I think Wang Yang is the most hopeful politician for China today. With regard to political system reform, we have been discussing this for many years, but problems persist. For example, Bo Xilai built a lot of affordable housing in Chongqing, but it was the Party Bureau that distributed that housing. So if there is no political reform, even though we may make societal improvements like more affordable housing, a politicized distribution of benefits will keep us from moving forwards.
I don’t know if you know about Wang Yang’s “Wukan model” that he installed in Guangdong Province – there, they actually voted for the position of party chief. Political reform must begin in this way, starting from the smallest political units such as villages and counties, where the norm is that “everything belongs to the chief,” and continuing upwards. If not, the bigger reforms cannot happen. I believe that Wang Yang’s model is a way for China to move further along the path to political reform, and is a good direction for China to take.
Wang Yang once said to the people of Guangdong, “Don’t think your happiness came from the party – it is earned by you and you deserve it.” Wang Yang was very critical of Bo Xilai. I have great hope in terms of what might happen if Wang Yang were to end up in the Standing Committee of the Politburo.
Can China replicate the Singapore model?
Models such as Singapore or Taiwan won’t happen in China in the near future, but I think the reform model implemented in Taiwan by Chiang Ching-kuo, the former president of Taiwan and son of Chiang Kai-shek, was a very effective one. I think Xi Jinping and Li Keqiang should learn from Chiang Ching-kuo’s case, and this does not seem impossible. Xi Jinping’s father, Xi Zhongxun, was jailed during the Cultural Revolution and was a big reformer. Wang Yang will also lend more power to the reform faction if he gets into the Standing Committee, but if he doesn’t, then we will continue to wait before testing a different model.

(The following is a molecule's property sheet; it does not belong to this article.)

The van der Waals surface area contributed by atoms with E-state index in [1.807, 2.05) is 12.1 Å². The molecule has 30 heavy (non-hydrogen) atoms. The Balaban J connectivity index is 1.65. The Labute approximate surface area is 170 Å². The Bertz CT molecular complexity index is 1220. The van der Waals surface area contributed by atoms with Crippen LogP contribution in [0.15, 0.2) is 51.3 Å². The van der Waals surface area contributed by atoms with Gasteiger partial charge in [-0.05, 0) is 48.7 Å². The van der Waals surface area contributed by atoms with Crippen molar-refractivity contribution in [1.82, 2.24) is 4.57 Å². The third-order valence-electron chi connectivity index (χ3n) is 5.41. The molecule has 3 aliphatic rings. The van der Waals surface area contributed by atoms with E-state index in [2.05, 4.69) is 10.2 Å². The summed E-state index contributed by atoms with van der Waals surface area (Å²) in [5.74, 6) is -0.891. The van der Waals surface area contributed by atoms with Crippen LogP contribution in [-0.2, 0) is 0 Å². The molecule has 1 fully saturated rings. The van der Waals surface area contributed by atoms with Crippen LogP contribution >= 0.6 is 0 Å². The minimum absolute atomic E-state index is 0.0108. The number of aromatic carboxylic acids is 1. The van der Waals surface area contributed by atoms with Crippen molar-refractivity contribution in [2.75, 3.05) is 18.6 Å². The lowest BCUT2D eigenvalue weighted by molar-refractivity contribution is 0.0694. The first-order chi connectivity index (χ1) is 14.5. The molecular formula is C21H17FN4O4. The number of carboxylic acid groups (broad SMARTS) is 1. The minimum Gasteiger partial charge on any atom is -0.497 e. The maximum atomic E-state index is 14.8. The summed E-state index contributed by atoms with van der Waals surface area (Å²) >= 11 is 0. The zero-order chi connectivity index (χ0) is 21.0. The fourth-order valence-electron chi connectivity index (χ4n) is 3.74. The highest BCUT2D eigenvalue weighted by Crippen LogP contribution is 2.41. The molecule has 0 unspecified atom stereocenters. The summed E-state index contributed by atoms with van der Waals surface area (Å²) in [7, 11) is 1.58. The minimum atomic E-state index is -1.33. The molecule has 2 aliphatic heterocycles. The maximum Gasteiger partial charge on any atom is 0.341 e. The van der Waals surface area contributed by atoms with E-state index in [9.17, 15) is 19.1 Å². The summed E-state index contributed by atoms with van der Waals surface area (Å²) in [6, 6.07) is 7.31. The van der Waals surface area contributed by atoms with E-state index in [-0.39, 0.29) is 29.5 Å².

But if you read recent articles published by the Communist Party of China, the Maoist model has already been abandoned, in a way. They only praise the thinking of Deng Xiaoping, Jiang Zemin and Hu Jintao – Mao Zedong is not mentioned anymore.
It is still too early to decide what the outcome of the Eighteenth Party Congress will be, but I hope to use my time to push for reform. I think the path to reform is still very long. First, I think we should try to make China more like it was during the Hu Yaobang era. That was already a better time than it is today. Hu Yaobang’s son, Hu Deping, recently had a conversation with Xi Jinping. They talked about how he would like to redress his dad, Hu Yaobang, and the Tiananmen Incident, which is a promising sign. But as I said, the outcome of reform in China, and of the Eighteenth Party Congress, remains unclear.
This interview was edited for length and clarity